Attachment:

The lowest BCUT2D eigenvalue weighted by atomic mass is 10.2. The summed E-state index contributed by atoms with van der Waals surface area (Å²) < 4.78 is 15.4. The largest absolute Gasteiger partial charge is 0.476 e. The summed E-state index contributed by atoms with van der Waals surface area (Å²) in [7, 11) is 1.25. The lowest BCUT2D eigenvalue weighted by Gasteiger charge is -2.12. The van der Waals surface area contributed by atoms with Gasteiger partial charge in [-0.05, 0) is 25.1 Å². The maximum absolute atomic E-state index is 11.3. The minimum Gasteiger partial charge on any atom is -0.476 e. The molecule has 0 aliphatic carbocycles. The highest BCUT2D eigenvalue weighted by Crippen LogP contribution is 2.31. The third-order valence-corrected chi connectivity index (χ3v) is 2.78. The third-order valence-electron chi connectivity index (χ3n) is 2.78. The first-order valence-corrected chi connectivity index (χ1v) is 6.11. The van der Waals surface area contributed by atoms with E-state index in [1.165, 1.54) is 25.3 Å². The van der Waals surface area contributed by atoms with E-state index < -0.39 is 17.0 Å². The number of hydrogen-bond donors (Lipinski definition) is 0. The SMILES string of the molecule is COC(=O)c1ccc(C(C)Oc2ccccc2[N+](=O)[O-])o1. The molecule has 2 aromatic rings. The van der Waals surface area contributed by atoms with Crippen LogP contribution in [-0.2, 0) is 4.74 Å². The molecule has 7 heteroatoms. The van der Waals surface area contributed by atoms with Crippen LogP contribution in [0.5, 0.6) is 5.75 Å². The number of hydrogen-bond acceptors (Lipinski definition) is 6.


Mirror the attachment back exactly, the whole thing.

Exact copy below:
The lowest BCUT2D eigenvalue weighted by atomic mass is 10.2. The summed E-state index contributed by atoms with van der Waals surface area (Å²) < 4.78 is 15.4. The largest absolute Gasteiger partial charge is 0.476 e. The summed E-state index contributed by atoms with van der Waals surface area (Å²) in [7, 11) is 1.25. The lowest BCUT2D eigenvalue weighted by Gasteiger charge is -2.12. The van der Waals surface area contributed by atoms with Gasteiger partial charge in [-0.05, 0) is 25.1 Å². The maximum absolute atomic E-state index is 11.3. The minimum Gasteiger partial charge on any atom is -0.476 e. The molecule has 0 aliphatic carbocycles. The highest BCUT2D eigenvalue weighted by Crippen LogP contribution is 2.31. The third-order valence-corrected chi connectivity index (χ3v) is 2.78. The third-order valence-electron chi connectivity index (χ3n) is 2.78. The first-order valence-corrected chi connectivity index (χ1v) is 6.11. The van der Waals surface area contributed by atoms with E-state index in [1.165, 1.54) is 25.3 Å². The van der Waals surface area contributed by atoms with E-state index < -0.39 is 17.0 Å². The number of hydrogen-bond donors (Lipinski definition) is 0. The SMILES string of the molecule is COC(=O)c1ccc(C(C)Oc2ccccc2[N+](=O)[O-])o1. The molecule has 2 aromatic rings. The van der Waals surface area contributed by atoms with Crippen LogP contribution in [-0.2, 0) is 4.74 Å². The molecule has 7 heteroatoms. The van der Waals surface area contributed by atoms with Crippen LogP contribution in [0.5, 0.6) is 5.75 Å². The number of hydrogen-bond acceptors (Lipinski definition) is 6.